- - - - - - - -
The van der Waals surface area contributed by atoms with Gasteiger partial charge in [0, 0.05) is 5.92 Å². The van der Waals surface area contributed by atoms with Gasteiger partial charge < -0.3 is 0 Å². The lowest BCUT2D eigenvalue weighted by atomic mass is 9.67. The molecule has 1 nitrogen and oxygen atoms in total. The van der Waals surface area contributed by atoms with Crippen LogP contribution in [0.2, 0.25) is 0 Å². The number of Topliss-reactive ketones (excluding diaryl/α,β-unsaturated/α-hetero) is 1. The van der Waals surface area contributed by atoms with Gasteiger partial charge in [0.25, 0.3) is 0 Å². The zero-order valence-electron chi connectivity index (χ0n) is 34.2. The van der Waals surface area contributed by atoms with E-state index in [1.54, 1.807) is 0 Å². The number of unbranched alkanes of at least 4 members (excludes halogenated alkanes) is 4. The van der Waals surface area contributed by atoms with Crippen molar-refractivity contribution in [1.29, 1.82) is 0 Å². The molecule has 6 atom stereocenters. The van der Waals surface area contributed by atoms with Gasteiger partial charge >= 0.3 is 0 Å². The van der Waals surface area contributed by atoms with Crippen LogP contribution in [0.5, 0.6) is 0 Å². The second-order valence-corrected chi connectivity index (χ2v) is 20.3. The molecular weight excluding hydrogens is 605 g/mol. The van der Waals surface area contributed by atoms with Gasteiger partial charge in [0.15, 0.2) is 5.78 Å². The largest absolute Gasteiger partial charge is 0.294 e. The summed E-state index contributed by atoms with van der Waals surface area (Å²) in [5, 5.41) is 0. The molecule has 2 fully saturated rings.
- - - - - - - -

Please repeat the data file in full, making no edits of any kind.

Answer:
The van der Waals surface area contributed by atoms with Gasteiger partial charge in [0, 0.05) is 5.92 Å². The van der Waals surface area contributed by atoms with Gasteiger partial charge < -0.3 is 0 Å². The lowest BCUT2D eigenvalue weighted by atomic mass is 9.67. The molecule has 1 nitrogen and oxygen atoms in total. The van der Waals surface area contributed by atoms with Crippen LogP contribution in [0.2, 0.25) is 0 Å². The number of Topliss-reactive ketones (excluding diaryl/α,β-unsaturated/α-hetero) is 1. The van der Waals surface area contributed by atoms with Gasteiger partial charge in [0.25, 0.3) is 0 Å². The zero-order valence-electron chi connectivity index (χ0n) is 34.2. The van der Waals surface area contributed by atoms with E-state index in [1.54, 1.807) is 0 Å². The number of unbranched alkanes of at least 4 members (excludes halogenated alkanes) is 4. The van der Waals surface area contributed by atoms with Crippen molar-refractivity contribution in [1.29, 1.82) is 0 Å². The molecule has 6 atom stereocenters. The van der Waals surface area contributed by atoms with Gasteiger partial charge >= 0.3 is 0 Å². The van der Waals surface area contributed by atoms with Crippen LogP contribution in [0.5, 0.6) is 0 Å². The second-order valence-corrected chi connectivity index (χ2v) is 20.3. The molecular weight excluding hydrogens is 605 g/mol. The van der Waals surface area contributed by atoms with Gasteiger partial charge in [0.15, 0.2) is 5.78 Å². The largest absolute Gasteiger partial charge is 0.294 e. The summed E-state index contributed by atoms with van der Waals surface area (Å²) in [5, 5.41) is 0. The molecule has 2 fully saturated rings.